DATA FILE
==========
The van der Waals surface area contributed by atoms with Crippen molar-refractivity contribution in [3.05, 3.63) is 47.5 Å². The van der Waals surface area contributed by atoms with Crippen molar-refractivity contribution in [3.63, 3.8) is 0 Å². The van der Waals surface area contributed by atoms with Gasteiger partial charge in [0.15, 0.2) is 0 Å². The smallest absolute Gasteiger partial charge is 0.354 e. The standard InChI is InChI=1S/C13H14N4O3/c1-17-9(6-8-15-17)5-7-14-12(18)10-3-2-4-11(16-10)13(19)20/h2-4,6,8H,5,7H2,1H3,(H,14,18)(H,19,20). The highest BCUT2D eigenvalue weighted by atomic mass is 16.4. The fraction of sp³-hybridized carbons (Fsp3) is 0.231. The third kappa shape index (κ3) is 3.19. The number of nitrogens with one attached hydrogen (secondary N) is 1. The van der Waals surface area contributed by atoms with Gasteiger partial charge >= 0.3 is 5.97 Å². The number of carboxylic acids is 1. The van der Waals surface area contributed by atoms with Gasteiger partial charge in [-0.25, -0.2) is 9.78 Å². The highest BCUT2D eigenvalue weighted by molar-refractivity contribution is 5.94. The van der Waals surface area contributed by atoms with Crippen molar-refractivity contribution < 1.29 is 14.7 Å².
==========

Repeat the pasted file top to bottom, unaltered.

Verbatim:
The van der Waals surface area contributed by atoms with Crippen molar-refractivity contribution in [3.05, 3.63) is 47.5 Å². The van der Waals surface area contributed by atoms with Crippen molar-refractivity contribution in [3.63, 3.8) is 0 Å². The van der Waals surface area contributed by atoms with Gasteiger partial charge in [0.15, 0.2) is 0 Å². The smallest absolute Gasteiger partial charge is 0.354 e. The standard InChI is InChI=1S/C13H14N4O3/c1-17-9(6-8-15-17)5-7-14-12(18)10-3-2-4-11(16-10)13(19)20/h2-4,6,8H,5,7H2,1H3,(H,14,18)(H,19,20). The highest BCUT2D eigenvalue weighted by atomic mass is 16.4. The fraction of sp³-hybridized carbons (Fsp3) is 0.231. The third kappa shape index (κ3) is 3.19. The number of nitrogens with one attached hydrogen (secondary N) is 1. The van der Waals surface area contributed by atoms with Gasteiger partial charge >= 0.3 is 5.97 Å². The number of carboxylic acids is 1. The van der Waals surface area contributed by atoms with Gasteiger partial charge in [-0.25, -0.2) is 9.78 Å². The highest BCUT2D eigenvalue weighted by molar-refractivity contribution is 5.94. The van der Waals surface area contributed by atoms with Crippen molar-refractivity contribution < 1.29 is 14.7 Å².